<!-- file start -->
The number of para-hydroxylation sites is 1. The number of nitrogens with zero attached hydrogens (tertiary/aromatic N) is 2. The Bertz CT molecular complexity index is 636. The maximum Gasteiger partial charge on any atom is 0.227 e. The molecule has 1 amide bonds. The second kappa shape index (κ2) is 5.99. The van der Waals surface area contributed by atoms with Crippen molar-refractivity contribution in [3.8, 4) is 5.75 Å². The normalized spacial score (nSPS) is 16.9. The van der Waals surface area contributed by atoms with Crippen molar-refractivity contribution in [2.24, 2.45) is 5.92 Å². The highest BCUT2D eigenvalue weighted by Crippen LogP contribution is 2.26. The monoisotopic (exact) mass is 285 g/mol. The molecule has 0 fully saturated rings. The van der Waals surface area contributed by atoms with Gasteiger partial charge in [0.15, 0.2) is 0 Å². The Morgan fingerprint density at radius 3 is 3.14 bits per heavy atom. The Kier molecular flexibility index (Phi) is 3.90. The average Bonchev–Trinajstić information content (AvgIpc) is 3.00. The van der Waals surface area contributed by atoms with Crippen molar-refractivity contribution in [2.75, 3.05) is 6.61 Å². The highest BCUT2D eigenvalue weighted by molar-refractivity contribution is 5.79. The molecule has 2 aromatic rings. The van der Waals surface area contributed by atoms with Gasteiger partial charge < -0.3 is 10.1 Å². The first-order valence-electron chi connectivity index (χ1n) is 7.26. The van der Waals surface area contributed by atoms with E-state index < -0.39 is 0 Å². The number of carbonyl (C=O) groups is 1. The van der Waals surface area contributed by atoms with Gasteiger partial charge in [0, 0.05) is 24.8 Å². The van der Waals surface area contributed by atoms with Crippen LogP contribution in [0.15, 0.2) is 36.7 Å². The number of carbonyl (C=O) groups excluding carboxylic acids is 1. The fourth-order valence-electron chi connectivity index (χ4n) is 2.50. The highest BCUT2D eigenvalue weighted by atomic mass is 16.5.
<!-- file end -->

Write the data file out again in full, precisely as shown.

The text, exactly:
The number of para-hydroxylation sites is 1. The number of nitrogens with zero attached hydrogens (tertiary/aromatic N) is 2. The Bertz CT molecular complexity index is 636. The maximum Gasteiger partial charge on any atom is 0.227 e. The molecule has 1 amide bonds. The second kappa shape index (κ2) is 5.99. The van der Waals surface area contributed by atoms with Crippen molar-refractivity contribution in [3.8, 4) is 5.75 Å². The normalized spacial score (nSPS) is 16.9. The van der Waals surface area contributed by atoms with Crippen molar-refractivity contribution in [2.24, 2.45) is 5.92 Å². The highest BCUT2D eigenvalue weighted by Crippen LogP contribution is 2.26. The monoisotopic (exact) mass is 285 g/mol. The molecule has 0 fully saturated rings. The van der Waals surface area contributed by atoms with Gasteiger partial charge in [0.15, 0.2) is 0 Å². The Morgan fingerprint density at radius 3 is 3.14 bits per heavy atom. The Kier molecular flexibility index (Phi) is 3.90. The average Bonchev–Trinajstić information content (AvgIpc) is 3.00. The van der Waals surface area contributed by atoms with Crippen molar-refractivity contribution in [2.75, 3.05) is 6.61 Å². The highest BCUT2D eigenvalue weighted by molar-refractivity contribution is 5.79. The molecule has 2 aromatic rings. The van der Waals surface area contributed by atoms with Gasteiger partial charge < -0.3 is 10.1 Å². The first-order valence-electron chi connectivity index (χ1n) is 7.26. The van der Waals surface area contributed by atoms with E-state index < -0.39 is 0 Å². The number of carbonyl (C=O) groups is 1. The van der Waals surface area contributed by atoms with Gasteiger partial charge in [0, 0.05) is 24.8 Å². The van der Waals surface area contributed by atoms with Crippen LogP contribution in [0.15, 0.2) is 36.7 Å². The number of carbonyl (C=O) groups excluding carboxylic acids is 1. The fourth-order valence-electron chi connectivity index (χ4n) is 2.50. The highest BCUT2D eigenvalue weighted by atomic mass is 16.5.